The year-long “The Rest is Noise” festival at the Southbank Centre, investigating the music of the 20th century, has reached the second world war. Unlike the Great War, when it was the poets who took the lead, composers in the late 1930s and ’40s found themselves at the forefront of cultural life commenting on the political turbulence of their time.
The festival has grouped the events of this period under the subtitle “The Art of Fear”. This means primarily music written in response to the totalitarian regimes of Hitler in Germany and Stalin in the Soviet Union, but composers in the UK were not silent, and Wednesday’s concert brought together two English works representative of those years.
The programme offered two contrasting, but complementary halves. Neither Vaughan Williams’s Symphony No.4 nor Tippett’s oratorio A Child of Our Time is an unquestioned masterpiece – how often does either get performed in the rest of Europe? – but they show tellingly how composers from different generations faced up to the unfolding crisis.
Aggressive, driven, spare, Vaughan Williams’s Symphony No.4 is unlike any of the symphonies he had written before. Although the composer denied that the work was a response to political events, it is hard not to hear in this music an angry frustration at the world and, in the way it keeps seeking resolution in calm and quiet, a nostalgia for some English pastoral idyll. The conductor, Ryan Wigglesworth, charted this repeated journey skilfully and obtained first-rate playing from the London Philharmonic Orchestra with a fine, warm bloom to the sound.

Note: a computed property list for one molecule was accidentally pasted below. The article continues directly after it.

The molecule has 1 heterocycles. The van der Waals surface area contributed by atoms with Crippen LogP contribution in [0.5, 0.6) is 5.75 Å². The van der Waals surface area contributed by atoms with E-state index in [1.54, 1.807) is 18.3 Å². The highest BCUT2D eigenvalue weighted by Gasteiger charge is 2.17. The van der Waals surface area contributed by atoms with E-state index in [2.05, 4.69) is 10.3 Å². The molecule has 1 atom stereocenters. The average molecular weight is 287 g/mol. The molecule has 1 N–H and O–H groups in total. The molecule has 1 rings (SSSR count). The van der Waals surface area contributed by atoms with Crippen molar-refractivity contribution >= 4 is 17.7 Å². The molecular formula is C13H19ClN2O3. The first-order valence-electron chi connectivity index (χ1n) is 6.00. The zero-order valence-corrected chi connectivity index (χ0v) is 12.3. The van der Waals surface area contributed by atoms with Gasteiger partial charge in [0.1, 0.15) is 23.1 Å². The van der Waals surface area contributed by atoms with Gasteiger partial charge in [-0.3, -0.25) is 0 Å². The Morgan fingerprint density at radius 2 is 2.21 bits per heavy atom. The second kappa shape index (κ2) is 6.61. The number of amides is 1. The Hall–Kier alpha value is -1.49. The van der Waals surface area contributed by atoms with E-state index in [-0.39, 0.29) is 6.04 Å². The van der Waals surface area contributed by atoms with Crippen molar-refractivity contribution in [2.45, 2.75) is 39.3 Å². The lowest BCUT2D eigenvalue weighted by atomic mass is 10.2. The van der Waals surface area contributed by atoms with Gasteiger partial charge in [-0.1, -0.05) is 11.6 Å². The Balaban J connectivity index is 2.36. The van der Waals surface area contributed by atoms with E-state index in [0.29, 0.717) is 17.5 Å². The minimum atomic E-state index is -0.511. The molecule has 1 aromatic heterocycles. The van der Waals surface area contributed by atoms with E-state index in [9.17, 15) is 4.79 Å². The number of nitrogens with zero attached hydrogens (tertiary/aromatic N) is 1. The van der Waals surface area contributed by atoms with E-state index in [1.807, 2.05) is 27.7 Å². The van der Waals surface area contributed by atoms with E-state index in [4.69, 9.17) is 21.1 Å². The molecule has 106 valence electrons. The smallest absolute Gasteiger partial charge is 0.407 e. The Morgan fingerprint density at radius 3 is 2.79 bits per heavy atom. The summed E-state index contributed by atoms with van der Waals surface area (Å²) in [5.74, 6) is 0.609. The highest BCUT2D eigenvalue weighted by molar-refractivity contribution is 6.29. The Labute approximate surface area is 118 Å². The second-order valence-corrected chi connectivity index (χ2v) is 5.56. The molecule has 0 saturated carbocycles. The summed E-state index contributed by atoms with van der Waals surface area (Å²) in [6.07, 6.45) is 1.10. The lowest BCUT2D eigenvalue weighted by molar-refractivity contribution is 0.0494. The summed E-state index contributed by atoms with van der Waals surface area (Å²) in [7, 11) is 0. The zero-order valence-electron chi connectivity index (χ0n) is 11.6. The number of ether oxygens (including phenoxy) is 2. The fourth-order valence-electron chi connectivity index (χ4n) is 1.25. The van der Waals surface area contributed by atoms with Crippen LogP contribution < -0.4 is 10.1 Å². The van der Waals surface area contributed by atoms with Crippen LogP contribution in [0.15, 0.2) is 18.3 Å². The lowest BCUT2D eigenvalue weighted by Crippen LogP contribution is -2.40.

Tippett’s A Child of Our Time is more tricky to bring off. The various elements drawn from Bach’s passions – the vigorous choruses, the short, impassioned solos, the spirituals in place of Lutheran chorales – are engaging in themselves, but so constantly stop-go that it is hard to maintain any sense of direction. Wigglesworth again led a vital performance with a sure grip on detail. There was a creditable quartet of soloists, bolstered by soprano Claire Booth’s soaring top notes and Matthew Rose’s commanding bass at top and bottom, with Pamela Helen Stephen and Ben Johnson as mezzo and tenor, and the London Philharmonic Choir excelled itself in Tippett’s often testing choral writing.